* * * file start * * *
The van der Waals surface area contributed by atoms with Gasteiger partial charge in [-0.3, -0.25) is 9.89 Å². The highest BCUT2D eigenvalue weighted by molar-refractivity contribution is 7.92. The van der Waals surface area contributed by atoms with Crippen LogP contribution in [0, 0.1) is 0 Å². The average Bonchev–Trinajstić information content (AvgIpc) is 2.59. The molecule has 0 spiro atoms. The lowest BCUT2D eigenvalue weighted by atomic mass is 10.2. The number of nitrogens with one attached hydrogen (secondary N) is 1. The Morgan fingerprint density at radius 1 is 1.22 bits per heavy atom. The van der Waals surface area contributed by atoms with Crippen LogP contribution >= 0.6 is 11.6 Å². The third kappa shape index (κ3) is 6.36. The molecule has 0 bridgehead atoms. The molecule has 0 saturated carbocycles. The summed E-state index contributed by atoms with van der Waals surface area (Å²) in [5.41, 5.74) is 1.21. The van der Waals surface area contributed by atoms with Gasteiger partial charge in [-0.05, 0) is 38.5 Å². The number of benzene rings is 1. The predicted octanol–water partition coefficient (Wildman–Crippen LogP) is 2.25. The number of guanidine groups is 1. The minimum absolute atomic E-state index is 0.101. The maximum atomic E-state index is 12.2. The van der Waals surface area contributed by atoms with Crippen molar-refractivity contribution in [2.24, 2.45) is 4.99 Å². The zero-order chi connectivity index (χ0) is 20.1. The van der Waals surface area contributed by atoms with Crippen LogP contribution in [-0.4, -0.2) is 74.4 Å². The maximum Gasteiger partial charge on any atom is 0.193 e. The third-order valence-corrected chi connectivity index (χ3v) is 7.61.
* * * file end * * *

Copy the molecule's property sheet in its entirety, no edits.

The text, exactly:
The van der Waals surface area contributed by atoms with Gasteiger partial charge in [-0.3, -0.25) is 9.89 Å². The highest BCUT2D eigenvalue weighted by molar-refractivity contribution is 7.92. The van der Waals surface area contributed by atoms with Crippen LogP contribution in [0, 0.1) is 0 Å². The average Bonchev–Trinajstić information content (AvgIpc) is 2.59. The molecule has 0 spiro atoms. The lowest BCUT2D eigenvalue weighted by atomic mass is 10.2. The number of nitrogens with one attached hydrogen (secondary N) is 1. The Morgan fingerprint density at radius 1 is 1.22 bits per heavy atom. The van der Waals surface area contributed by atoms with Crippen LogP contribution >= 0.6 is 11.6 Å². The third kappa shape index (κ3) is 6.36. The molecule has 0 bridgehead atoms. The molecule has 0 saturated carbocycles. The summed E-state index contributed by atoms with van der Waals surface area (Å²) in [5.41, 5.74) is 1.21. The van der Waals surface area contributed by atoms with Gasteiger partial charge in [-0.05, 0) is 38.5 Å². The number of benzene rings is 1. The predicted octanol–water partition coefficient (Wildman–Crippen LogP) is 2.25. The number of guanidine groups is 1. The minimum absolute atomic E-state index is 0.101. The maximum atomic E-state index is 12.2. The van der Waals surface area contributed by atoms with Crippen molar-refractivity contribution in [2.24, 2.45) is 4.99 Å². The zero-order chi connectivity index (χ0) is 20.1. The van der Waals surface area contributed by atoms with Crippen LogP contribution in [-0.4, -0.2) is 74.4 Å². The maximum Gasteiger partial charge on any atom is 0.193 e. The third-order valence-corrected chi connectivity index (χ3v) is 7.61.